Helping Younger Generations Overcome Stress
Stress management isn’t limited to adults. Dr. John L. Evans Jr. shares three tips for how you can help younger generations.
My best friend’s wife, devoted mother of four, had had enough. She threw the children’s Xbox into the pool.
“We’ll be playing more family board games and laughing more,” she said after Operation Console Overboard. “If only Fortnite could have been tossed in, too.”
Now it’s clear this mom was stressed, but after taking away the devices and spending some quality time with her brood, she soon realized why they spent so much time with a mind-numbing device. They were pretty stressed out themselves and started to open up about what was truly bothering them.
Plug In to a Different Kind of Outlet
Throughout the year, pressures abound for parents and children alike as they tackle busy schedules and constant extracurricular activities, often leaving little time to connect as a family on what matters most. Through our research on stress and recovery, as well as consultation with advisors through Knowledge Labs, we’ve learned it’s not the flood of activities but the proper recovery from stress that prevents burnout. Strategically managing stress can make you happier and help you do your best – at any age.
Share a Story, Not a Lecture
Child psychiatrist Dr. Robert Goldstein has seen a distressing uptick in childhood anxiety and depression over the last 10 years. Along with our partners at the Human Performance Institute (HPI), who have been studying stress and how to overcome it for 35 years, Dr. Goldstein recommends these three steps to help you connect with the young people in your life and turn the stimuli that trigger feelings of being overwhelmed into new growth.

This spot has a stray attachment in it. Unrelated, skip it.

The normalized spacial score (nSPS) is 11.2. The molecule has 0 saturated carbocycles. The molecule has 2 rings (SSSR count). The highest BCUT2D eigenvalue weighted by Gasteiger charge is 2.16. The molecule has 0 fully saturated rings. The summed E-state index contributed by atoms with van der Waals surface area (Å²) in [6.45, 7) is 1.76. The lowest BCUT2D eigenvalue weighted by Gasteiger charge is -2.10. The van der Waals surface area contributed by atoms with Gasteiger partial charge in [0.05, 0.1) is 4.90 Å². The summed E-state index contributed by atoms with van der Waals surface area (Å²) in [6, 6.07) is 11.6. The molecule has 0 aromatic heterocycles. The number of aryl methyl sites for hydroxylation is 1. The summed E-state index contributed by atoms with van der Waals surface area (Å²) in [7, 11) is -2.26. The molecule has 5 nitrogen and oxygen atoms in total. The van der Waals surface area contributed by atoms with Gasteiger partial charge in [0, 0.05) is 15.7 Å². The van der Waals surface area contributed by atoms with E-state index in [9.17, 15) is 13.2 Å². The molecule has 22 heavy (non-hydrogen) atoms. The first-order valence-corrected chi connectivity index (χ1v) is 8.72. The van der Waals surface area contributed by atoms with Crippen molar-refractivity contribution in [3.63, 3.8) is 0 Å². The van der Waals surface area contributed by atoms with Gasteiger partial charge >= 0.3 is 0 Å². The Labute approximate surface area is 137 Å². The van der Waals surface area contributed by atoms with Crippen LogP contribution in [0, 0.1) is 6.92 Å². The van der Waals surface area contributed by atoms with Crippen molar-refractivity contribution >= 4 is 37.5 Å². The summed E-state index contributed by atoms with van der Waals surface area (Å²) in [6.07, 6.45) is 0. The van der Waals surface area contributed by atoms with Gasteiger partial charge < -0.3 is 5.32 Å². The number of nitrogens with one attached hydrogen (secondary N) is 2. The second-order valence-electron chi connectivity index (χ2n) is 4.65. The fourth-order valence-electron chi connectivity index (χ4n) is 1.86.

- Start the conversation at the dining room table. Be kind. If the child is off to college or grad school, talk by phone. The key is to be intentional, sending an unmistakable signal that you are here to listen. No throwing things!
- After listening with compassion, tell a story about how you had been stressed out regarding losing a top client or the markets tanking. Be vulnerable and keep it real. Everyone reacts differently to stress. Tell your story with sincerity to unlock meaning and relief.
- Patiently move the discussion over to energy management, as put forth by Dr. Jim Loehr and Dr. Jack Gropell of the HPI. Energy is our most important asset, more so than time. Without energy, time is meaningless. Convey a desire for your child to retain and improve energy levels throughout life. Help them understand the different types of energy by talking through the pyramid below.
Next, tell another story, one about investing more energy in exercise, nutrition and sleep. By studying elite athletes and working with corporate executives, HPI learned that skillfully managing both physical and mental energy in sports and business can take you to the next level of performance. Now it’s important not to lecture here, advises Dr. Goldstein. Advice should come in the form of a personal anecdote, not an after-school special. Maybe taking up yoga or eliminating fast food boosted your own energy levels, helping you get your stress under control. Invite your kids to come with you on a nature walk, to volunteer at the local dog shelter or to make a healthy meal as a family.
Or invoke one of your kids’ favorite subjects – themselves. Tell a story about how proud you are of a recent accomplishment and how you admired the way they overcame stress in order to bring their goal to fruition.
Back to Fortnite. You must acknowledge, with sincerity, how fun and addictive digital entertainment can be. You may even be tempted to play the game a little, showing empathy. But then it’s time for some tough love. Depending on your child’s level of development, find a way to share your message that digital games “may be getting too much of our attention.” Extended game playing and smart phone engagement are taking a toll on their energy, one potentially too high to offset. Boundaries are called for – in fact, they are critical. And make sure to lead by example, perhaps with less-prized possessions getting thrown into a swimming pool.